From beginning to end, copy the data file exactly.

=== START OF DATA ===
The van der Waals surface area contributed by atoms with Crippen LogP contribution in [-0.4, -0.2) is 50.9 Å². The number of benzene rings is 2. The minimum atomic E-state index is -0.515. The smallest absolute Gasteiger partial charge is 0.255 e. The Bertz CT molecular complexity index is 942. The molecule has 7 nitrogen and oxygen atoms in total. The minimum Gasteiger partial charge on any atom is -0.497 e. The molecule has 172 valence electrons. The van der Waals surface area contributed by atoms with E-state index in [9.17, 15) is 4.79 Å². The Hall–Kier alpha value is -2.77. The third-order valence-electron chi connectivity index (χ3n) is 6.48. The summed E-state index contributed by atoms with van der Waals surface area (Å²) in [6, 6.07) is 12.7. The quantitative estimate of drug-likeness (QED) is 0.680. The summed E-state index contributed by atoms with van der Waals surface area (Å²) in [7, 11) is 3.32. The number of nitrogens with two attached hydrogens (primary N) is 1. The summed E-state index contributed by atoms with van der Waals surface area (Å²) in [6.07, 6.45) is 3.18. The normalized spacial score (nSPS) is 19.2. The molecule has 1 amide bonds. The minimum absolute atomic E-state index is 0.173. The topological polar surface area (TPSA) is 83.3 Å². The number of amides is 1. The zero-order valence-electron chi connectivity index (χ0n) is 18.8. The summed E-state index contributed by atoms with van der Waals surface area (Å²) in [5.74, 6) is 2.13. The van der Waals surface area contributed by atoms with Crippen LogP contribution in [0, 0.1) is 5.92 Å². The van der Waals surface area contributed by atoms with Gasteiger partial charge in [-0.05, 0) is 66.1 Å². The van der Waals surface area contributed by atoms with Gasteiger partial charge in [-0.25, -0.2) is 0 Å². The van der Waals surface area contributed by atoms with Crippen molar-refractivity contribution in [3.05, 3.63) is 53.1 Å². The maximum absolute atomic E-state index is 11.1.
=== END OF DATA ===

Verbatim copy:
The van der Waals surface area contributed by atoms with Crippen LogP contribution in [-0.4, -0.2) is 50.9 Å². The number of benzene rings is 2. The minimum atomic E-state index is -0.515. The smallest absolute Gasteiger partial charge is 0.255 e. The Bertz CT molecular complexity index is 942. The molecule has 7 nitrogen and oxygen atoms in total. The minimum Gasteiger partial charge on any atom is -0.497 e. The molecule has 172 valence electrons. The van der Waals surface area contributed by atoms with E-state index in [9.17, 15) is 4.79 Å². The Hall–Kier alpha value is -2.77. The third-order valence-electron chi connectivity index (χ3n) is 6.48. The summed E-state index contributed by atoms with van der Waals surface area (Å²) in [6, 6.07) is 12.7. The quantitative estimate of drug-likeness (QED) is 0.680. The summed E-state index contributed by atoms with van der Waals surface area (Å²) in [7, 11) is 3.32. The number of nitrogens with two attached hydrogens (primary N) is 1. The summed E-state index contributed by atoms with van der Waals surface area (Å²) in [6.07, 6.45) is 3.18. The normalized spacial score (nSPS) is 19.2. The molecule has 1 amide bonds. The minimum absolute atomic E-state index is 0.173. The topological polar surface area (TPSA) is 83.3 Å². The number of amides is 1. The zero-order valence-electron chi connectivity index (χ0n) is 18.8. The summed E-state index contributed by atoms with van der Waals surface area (Å²) in [5.74, 6) is 2.13. The van der Waals surface area contributed by atoms with Crippen LogP contribution in [0, 0.1) is 5.92 Å². The van der Waals surface area contributed by atoms with Gasteiger partial charge in [-0.05, 0) is 66.1 Å². The van der Waals surface area contributed by atoms with Gasteiger partial charge in [-0.25, -0.2) is 0 Å². The van der Waals surface area contributed by atoms with Crippen molar-refractivity contribution in [3.05, 3.63) is 53.1 Å². The maximum absolute atomic E-state index is 11.1.